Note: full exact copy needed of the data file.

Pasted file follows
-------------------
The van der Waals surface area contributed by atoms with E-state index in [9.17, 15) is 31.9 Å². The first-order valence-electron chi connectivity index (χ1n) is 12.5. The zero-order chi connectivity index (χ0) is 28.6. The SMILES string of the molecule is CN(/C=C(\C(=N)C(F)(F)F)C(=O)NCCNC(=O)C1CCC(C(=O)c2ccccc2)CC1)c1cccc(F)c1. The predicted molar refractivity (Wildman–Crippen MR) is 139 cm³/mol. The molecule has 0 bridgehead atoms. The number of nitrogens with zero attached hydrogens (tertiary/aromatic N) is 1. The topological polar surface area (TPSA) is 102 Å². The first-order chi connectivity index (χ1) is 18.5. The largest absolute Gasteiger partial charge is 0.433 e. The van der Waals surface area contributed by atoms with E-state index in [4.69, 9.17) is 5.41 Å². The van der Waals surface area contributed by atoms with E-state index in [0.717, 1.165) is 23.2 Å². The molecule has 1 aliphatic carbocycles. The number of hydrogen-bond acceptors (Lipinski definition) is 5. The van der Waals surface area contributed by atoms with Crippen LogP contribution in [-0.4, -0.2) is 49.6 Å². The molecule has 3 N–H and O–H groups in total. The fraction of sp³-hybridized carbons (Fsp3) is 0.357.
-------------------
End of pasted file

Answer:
The van der Waals surface area contributed by atoms with E-state index in [9.17, 15) is 31.9 Å². The first-order valence-electron chi connectivity index (χ1n) is 12.5. The zero-order chi connectivity index (χ0) is 28.6. The SMILES string of the molecule is CN(/C=C(\C(=N)C(F)(F)F)C(=O)NCCNC(=O)C1CCC(C(=O)c2ccccc2)CC1)c1cccc(F)c1. The predicted molar refractivity (Wildman–Crippen MR) is 139 cm³/mol. The molecule has 0 bridgehead atoms. The number of nitrogens with zero attached hydrogens (tertiary/aromatic N) is 1. The topological polar surface area (TPSA) is 102 Å². The first-order chi connectivity index (χ1) is 18.5. The largest absolute Gasteiger partial charge is 0.433 e. The van der Waals surface area contributed by atoms with E-state index in [4.69, 9.17) is 5.41 Å². The van der Waals surface area contributed by atoms with E-state index in [0.717, 1.165) is 23.2 Å². The molecule has 1 aliphatic carbocycles. The number of hydrogen-bond acceptors (Lipinski definition) is 5. The van der Waals surface area contributed by atoms with Crippen LogP contribution in [-0.4, -0.2) is 49.6 Å². The molecule has 3 N–H and O–H groups in total. The fraction of sp³-hybridized carbons (Fsp3) is 0.357.